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South Australia's Liberal government has been forced into minority after first-term Liberal MP Fraser Ellis told State Parliament he had been charged after a probe by the state's anti-corruption watchdog.

At the end of a marathon late-night sitting where Parliament passed a contentious abortion bill, Mr Ellis rose to his feet after 2:00am to reveal he had been charged with offences arising from an investigation by the Independent Commissioner Against Corruption (ICAC).

"I'd like to take this rather unconventional time to inform the House that yesterday I was charged with alleged offences arising from the recent ICAC investigation into the Country Members' Accommodation Allowance," Mr Ellis said.

"I am completely innocent and I will be vigorously defending these allegations to the full extent of my resources and the law.

"These charges are mere allegations, not proof of what is alleged against me."

"I make this statement now, Mr Speaker, knowing that there has been no public statements from the ICAC or the Department of Public Prosecutions because I have nothing to hide, my conscience is clear."

Mr Ellis was one of several government MPs investigated by the corruption watchdog over their use of the Country Members' Accommodation Allowance.

The probe was sparked by a series of exclusive stories by the ABC.

Mr Ellis has repeatedly maintained his innocence, but repaid $42,130 he had claimed under the scheme while staying at the Adelaide residence of a parliamentary colleague.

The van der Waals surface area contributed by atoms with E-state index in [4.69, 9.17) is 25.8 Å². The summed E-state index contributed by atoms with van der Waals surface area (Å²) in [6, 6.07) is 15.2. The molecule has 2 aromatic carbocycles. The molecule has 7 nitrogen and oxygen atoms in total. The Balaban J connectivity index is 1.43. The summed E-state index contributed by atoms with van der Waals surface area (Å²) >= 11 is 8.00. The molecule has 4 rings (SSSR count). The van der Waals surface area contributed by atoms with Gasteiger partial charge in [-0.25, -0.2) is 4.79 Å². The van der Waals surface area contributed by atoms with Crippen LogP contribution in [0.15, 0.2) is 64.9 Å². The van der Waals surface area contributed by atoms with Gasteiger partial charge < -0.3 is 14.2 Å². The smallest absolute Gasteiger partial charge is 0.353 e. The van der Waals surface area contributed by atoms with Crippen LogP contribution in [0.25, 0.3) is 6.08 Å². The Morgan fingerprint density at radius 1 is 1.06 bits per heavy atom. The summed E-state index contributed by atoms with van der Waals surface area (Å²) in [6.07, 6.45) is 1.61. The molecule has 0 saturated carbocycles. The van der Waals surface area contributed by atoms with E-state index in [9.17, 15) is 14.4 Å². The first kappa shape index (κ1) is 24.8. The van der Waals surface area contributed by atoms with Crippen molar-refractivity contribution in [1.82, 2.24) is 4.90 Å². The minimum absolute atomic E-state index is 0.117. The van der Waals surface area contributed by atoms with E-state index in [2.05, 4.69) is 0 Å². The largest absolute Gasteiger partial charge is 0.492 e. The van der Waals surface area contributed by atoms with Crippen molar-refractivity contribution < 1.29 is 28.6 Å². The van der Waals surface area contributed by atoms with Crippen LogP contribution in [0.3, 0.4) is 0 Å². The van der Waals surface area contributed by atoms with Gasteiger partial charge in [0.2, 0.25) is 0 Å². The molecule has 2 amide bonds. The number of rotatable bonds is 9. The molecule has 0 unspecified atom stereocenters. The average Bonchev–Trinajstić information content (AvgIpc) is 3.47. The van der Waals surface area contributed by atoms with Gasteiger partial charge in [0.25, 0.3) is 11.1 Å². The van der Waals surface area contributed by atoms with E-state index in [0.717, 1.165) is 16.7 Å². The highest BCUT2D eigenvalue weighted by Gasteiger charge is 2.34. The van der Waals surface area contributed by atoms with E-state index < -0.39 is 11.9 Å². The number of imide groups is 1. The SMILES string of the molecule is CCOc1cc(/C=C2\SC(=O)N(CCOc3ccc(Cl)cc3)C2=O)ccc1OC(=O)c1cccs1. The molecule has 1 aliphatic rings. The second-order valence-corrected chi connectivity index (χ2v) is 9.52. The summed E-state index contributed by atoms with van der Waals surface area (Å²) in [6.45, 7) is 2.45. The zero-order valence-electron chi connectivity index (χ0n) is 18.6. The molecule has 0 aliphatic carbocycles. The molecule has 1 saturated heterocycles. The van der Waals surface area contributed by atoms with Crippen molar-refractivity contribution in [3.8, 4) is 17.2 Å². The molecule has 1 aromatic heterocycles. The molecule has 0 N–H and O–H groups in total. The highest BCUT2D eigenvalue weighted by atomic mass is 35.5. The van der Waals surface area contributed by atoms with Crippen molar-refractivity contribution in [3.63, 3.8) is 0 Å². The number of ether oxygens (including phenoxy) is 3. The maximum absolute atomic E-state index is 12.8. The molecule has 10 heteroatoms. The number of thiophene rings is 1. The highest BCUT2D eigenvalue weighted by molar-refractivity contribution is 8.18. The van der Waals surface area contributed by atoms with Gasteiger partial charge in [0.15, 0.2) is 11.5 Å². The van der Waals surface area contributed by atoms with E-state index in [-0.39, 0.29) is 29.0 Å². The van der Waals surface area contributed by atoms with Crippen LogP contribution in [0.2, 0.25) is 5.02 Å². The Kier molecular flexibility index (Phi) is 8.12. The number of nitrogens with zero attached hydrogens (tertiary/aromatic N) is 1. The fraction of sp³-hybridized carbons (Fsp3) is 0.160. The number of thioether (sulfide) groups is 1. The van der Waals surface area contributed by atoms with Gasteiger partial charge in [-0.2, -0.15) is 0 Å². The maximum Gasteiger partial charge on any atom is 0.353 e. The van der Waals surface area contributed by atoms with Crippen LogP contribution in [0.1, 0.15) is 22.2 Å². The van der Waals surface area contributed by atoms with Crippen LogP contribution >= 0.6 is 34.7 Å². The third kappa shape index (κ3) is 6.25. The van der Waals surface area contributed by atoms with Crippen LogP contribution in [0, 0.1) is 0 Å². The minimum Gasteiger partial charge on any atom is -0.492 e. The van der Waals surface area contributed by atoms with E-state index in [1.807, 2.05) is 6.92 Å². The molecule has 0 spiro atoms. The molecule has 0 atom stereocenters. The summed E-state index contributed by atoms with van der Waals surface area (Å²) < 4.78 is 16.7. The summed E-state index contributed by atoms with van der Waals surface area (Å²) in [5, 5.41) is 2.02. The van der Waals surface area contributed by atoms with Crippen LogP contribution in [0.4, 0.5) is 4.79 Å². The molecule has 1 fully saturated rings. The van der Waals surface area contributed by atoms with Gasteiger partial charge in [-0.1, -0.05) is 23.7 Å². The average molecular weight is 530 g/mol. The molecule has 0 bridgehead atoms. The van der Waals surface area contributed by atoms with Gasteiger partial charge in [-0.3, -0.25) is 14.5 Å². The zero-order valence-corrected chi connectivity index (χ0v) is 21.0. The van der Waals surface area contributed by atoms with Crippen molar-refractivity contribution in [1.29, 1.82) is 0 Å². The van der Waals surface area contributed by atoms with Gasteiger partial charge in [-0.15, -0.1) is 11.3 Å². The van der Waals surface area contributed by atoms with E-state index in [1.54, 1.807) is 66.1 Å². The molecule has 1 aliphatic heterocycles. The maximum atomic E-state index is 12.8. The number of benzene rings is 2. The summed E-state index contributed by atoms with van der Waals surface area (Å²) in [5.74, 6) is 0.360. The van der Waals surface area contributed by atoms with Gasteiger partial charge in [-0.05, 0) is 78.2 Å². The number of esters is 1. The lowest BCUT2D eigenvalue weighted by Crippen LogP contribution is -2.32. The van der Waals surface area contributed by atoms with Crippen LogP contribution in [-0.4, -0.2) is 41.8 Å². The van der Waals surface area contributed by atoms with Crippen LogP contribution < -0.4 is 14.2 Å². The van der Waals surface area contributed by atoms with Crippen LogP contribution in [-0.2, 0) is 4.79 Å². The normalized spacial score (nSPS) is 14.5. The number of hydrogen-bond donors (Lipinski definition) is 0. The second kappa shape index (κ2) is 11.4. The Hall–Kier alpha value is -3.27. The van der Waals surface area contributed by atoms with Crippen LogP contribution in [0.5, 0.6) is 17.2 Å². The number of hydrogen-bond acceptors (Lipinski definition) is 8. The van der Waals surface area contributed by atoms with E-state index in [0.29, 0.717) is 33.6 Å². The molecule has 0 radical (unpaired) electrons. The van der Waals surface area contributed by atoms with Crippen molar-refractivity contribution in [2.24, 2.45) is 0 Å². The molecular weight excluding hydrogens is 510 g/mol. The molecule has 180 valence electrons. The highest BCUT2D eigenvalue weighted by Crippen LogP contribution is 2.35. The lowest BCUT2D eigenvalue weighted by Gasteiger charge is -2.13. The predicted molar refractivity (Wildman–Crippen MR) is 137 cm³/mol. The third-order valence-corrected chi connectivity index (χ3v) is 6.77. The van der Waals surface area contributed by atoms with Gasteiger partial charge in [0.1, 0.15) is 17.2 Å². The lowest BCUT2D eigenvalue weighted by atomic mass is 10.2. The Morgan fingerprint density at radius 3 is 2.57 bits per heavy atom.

"I've never acted dishonestly," Mr Ellis told Parliament.

"Any error in a claim form completed by a relatively inexperienced member was simply that, an error.

"There is a significant difference between an error and any proof beyond reasonable doubt of a crime in a court of law.

"These were the result of genuine errors by a new member for which I've already apologised."

Mr Ellis told Parliament that he informed the Premier Steven Marshall about the charges yesterday.

He said he had suspended his Liberal Party membership and would move to the cross bench while the case against him proceeded.

His move to the cross bench means the Liberal government now holds just 23 seats in the 47 seat parliament.

Government 'in chaos'.

Opposition Leader Peter Malinauskas said it was a "stunning revelation".

"People are also rather alarmed about the fact that he'd informed the Premier and the Premier has said absolutely nothing about it, despite having opportunity to do so," Mr Malinauskas said.

"This speaks to a degree of secrecy that … I think South Australians are alarmed about.

"We now have a Marshall Liberal Government that was elected with a majority and has lost it and that has sent the government into chaos at the very time South Australians are looking for stability in leadership."


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